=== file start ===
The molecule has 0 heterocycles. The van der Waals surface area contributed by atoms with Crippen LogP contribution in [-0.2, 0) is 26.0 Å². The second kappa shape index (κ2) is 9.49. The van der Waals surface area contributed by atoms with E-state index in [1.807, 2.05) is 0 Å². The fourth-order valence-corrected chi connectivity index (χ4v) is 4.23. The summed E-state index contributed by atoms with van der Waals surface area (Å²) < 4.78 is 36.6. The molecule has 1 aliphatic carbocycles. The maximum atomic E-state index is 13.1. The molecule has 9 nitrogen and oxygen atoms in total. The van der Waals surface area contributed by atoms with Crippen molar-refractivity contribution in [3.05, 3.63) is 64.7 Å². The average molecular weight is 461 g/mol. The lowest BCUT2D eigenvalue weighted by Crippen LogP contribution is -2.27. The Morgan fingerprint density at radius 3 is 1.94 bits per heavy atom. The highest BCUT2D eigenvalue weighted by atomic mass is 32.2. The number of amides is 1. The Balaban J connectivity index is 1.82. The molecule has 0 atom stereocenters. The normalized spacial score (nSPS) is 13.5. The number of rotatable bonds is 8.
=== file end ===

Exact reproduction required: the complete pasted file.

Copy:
The molecule has 0 heterocycles. The van der Waals surface area contributed by atoms with Crippen LogP contribution in [-0.2, 0) is 26.0 Å². The second kappa shape index (κ2) is 9.49. The van der Waals surface area contributed by atoms with E-state index in [1.807, 2.05) is 0 Å². The fourth-order valence-corrected chi connectivity index (χ4v) is 4.23. The summed E-state index contributed by atoms with van der Waals surface area (Å²) < 4.78 is 36.6. The molecule has 1 aliphatic carbocycles. The maximum atomic E-state index is 13.1. The molecule has 9 nitrogen and oxygen atoms in total. The van der Waals surface area contributed by atoms with Crippen molar-refractivity contribution in [3.05, 3.63) is 64.7 Å². The average molecular weight is 461 g/mol. The lowest BCUT2D eigenvalue weighted by Crippen LogP contribution is -2.27. The Morgan fingerprint density at radius 3 is 1.94 bits per heavy atom. The highest BCUT2D eigenvalue weighted by atomic mass is 32.2. The number of amides is 1. The Balaban J connectivity index is 1.82. The molecule has 0 atom stereocenters. The normalized spacial score (nSPS) is 13.5. The number of rotatable bonds is 8.